DECO caught up with Patrick Burnett of Burnett Wood Surfboards, and garnered some fascinating information about his environmentally conscious designs that break the mould of polyurethane boards. Burnett gives surfers the option to either purchase custom-built wood boards or even craft their own, as a far eco-friendlier alternative to traditional boards.
It became clear through our research into sustainable design, that each individual still needs to seriously up their game in making choices to adapt their homes, everyday habits, lifestyle and purchases to ensure decisions benefit the environment rather than cause detriment. These choices cut through all facets of life from building a house, to the transport you utilize even to what you do in your free time – and who better than surfers who connect so closely with their environment and want a surfboard design that’s not only the best aesthetically and in terms of functionality, but also a much greener option. Enter Burnett Wood Surfboards…
TELL US ABOUT BURNETT WOOD SURFBOARDS
Burnett Wood Surfboards make beautiful and functional wood surfboards. We showcase the beauty of nature in a variety of stunning surfboard shapes that reference surfing’s rich history and relationship between wood and water. Apart from made-to-order surfboards, we share our passion for these surfboards through unique course offerings where participants spend time in our workshop building their own wood surfboard. Our workshop is situated close to Cape Point Nature Reserve outside Scarborough in Cape Town.
We showcase the beauty of nature in a variety of stunning surfboard shapes that reference surfing’s rich history and relationship between wood and water.
HOW DO WOODEN SURFBOARDS COMPARE TO COMMERCIAL BOARDS?
Mass produced surfboards – of which millions are made globally every year – use polyurethane (PU) foam, which is well known for the toxic emissions it emits in the production process and the fact that it is not biodegradable. Although hollow wood surfboards, which utilise an internal frame and thus completely eliminate the foam, make up a tiny percentage of boards produced globally, they do represent an alternative and more environmentally-friendly approach to making surfboards – and are proving popular with surf enthusiast hobbyists and a handful of companies globally.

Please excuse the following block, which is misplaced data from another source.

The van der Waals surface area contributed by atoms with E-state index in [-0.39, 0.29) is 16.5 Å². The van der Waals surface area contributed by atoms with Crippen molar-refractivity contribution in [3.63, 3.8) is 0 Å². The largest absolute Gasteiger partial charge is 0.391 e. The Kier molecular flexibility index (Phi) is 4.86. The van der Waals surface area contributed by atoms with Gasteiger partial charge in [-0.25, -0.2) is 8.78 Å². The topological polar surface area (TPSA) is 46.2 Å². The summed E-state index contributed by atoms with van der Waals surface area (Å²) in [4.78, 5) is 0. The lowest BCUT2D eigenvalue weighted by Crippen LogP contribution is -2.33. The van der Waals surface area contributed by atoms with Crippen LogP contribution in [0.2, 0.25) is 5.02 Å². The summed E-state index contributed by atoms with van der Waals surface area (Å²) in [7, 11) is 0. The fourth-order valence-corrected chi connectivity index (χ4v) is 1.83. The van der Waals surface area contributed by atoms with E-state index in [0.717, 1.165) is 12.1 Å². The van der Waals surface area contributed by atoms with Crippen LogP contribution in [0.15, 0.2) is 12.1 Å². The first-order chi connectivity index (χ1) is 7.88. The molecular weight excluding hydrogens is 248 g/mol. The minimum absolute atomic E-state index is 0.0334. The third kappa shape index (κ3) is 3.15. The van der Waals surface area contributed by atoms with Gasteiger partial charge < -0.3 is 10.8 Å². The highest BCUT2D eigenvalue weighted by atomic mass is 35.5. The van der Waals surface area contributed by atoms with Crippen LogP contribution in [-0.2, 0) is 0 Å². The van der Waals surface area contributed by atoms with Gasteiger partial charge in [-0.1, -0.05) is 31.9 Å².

In a 2011 Life Cycle Analysis (LCA) study that specifically compared polyurethane (PU) foam boards with wood boards, it was found that wood surfboard production produced less than half the CO2 emissions and other noxious emissions of foam boards. The LCA looked at raw material production as well as production and assembly of the board itself. It excluded the use of resins in the glassing process because both foam and hollow wood surfboards make use of resins and therefore the emissions were equal. However, there are major advances being made in the development of environmentally-friendly glassing materials which Burnett Wood Surfboards has been using and experimenting with.
In the 2011 study the LCA of a hollow wood surfboard was estimated at 23.3kg of C02 emissions – less than half that of a foam surfboard. This included the entire life cycle production of a board, from the raw materials in the form of logs through to sawing, drying, planning and manufacture of the actual surfboard.
TELL US ABOUT YOUR BOARD-MAKING COURSES
We are one of the few places globally where people can build their own wood surfboard. Those participating walk away from the course with their own handcrafted and very beautiful hollow wood surfboard. In so doing, they experience the reward of using their hands to craft a surfboard from beautiful timber.
Running since 2013, our courses take builders through all the theoretical and practical aspects of building a wood surfboard. We look at the different types of timber, the environmental aspects and the design dynamics underpinning wood surfboards. This is combined with the practical process of crafting a surfboard from a pile of planks into a one-of-a-kind work of art that can be surfed. Anybody can do our courses. It’s not essential that you have DIY or woodworking experience.
DECO advocates there’s no time like the present, so why not suit up and paddle out with your own custom made wood surfboard this Summer?
The Green Issue edition of ELLE Decoration South Africa will be on the shelf of your nearest magazine retailer from 28 September. Packed with sustainably stylish interiors, it’s full of all your favourite features and decor tips plus the green spaces of Patrizia Moroso and Pietro Russo. Order your copy today – across South Africa wherever magazines are sold – and tell us what you think on Twitter @ELLE_Deco, sharing your #GreenIssue #DECOselfie